John Kmiecik
Senior Options Instructor
Market Taker Mentoring, Inc.

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Thursday, April 4, 2019

What Makes a Well-Rounded Trader?

I was fortunate to spend most of my career at the Chicago Board of Trade as a broker in the 30-year bond pit. The ’80s and ’90s were the heyday for interest trading pits. Most days were filled with big swings and lots of volume. The pits were packed and often became chaotic and even violent after vital economic reports. I focused mainly on charting techniques early in my career and learned fundamentals by watching price action immediately after economic data were reported. I soon learned that sharp rallies in treasury futures followed weak economic data, and steep declines occurred after strong employment or retail sales and high inflation reports. I was learning fundamentals through order flow.

Late in my time at the exchange, I worked at a firm with an outstanding economist. We traveled to many firms sharing my knowledge of technicals and her fundamental views. We were a great team and customers responded well. Having a technical background was a great asset, but I did not become a well-rounded trader/analyst until I incorporated the lessons from my colleague. Fundamental data are what make markets move, while technicals are used to navigate trades while waiting on the next vital statistic.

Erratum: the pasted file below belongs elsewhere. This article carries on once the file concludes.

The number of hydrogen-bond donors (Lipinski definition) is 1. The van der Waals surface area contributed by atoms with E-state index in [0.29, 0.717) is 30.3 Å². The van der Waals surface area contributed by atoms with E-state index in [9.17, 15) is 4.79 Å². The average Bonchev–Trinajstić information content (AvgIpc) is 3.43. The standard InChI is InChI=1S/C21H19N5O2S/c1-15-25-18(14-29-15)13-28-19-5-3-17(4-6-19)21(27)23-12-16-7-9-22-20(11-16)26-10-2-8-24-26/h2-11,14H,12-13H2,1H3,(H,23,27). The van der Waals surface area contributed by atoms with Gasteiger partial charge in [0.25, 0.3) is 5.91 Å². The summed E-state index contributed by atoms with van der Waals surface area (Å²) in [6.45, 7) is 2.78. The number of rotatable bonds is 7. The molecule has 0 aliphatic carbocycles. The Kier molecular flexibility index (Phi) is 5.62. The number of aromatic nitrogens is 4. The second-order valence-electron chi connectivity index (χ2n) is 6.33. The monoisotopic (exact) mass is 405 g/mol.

I highly recommend viewing the economic calendar before each week begins. Stock market traders track earnings, but there are reports that affect not only the equity indexes, but also individual stocks and ETFs. Interest rates drive economies, so that should be first on your list of commodities to watch daily. A move in interest rates often impacts currencies, a currency is often connected to precious metals or energies, and energies may impact equities or grain prices.

To become a well-rounded trader, pay special attention to the major sectors because they are frequently interrelated. A good trader knows that a move in a currency could affect energy, which could have impact on a stock or ETF or another sector. The major sectors are interest rates, equities, forex, precious metals and energies.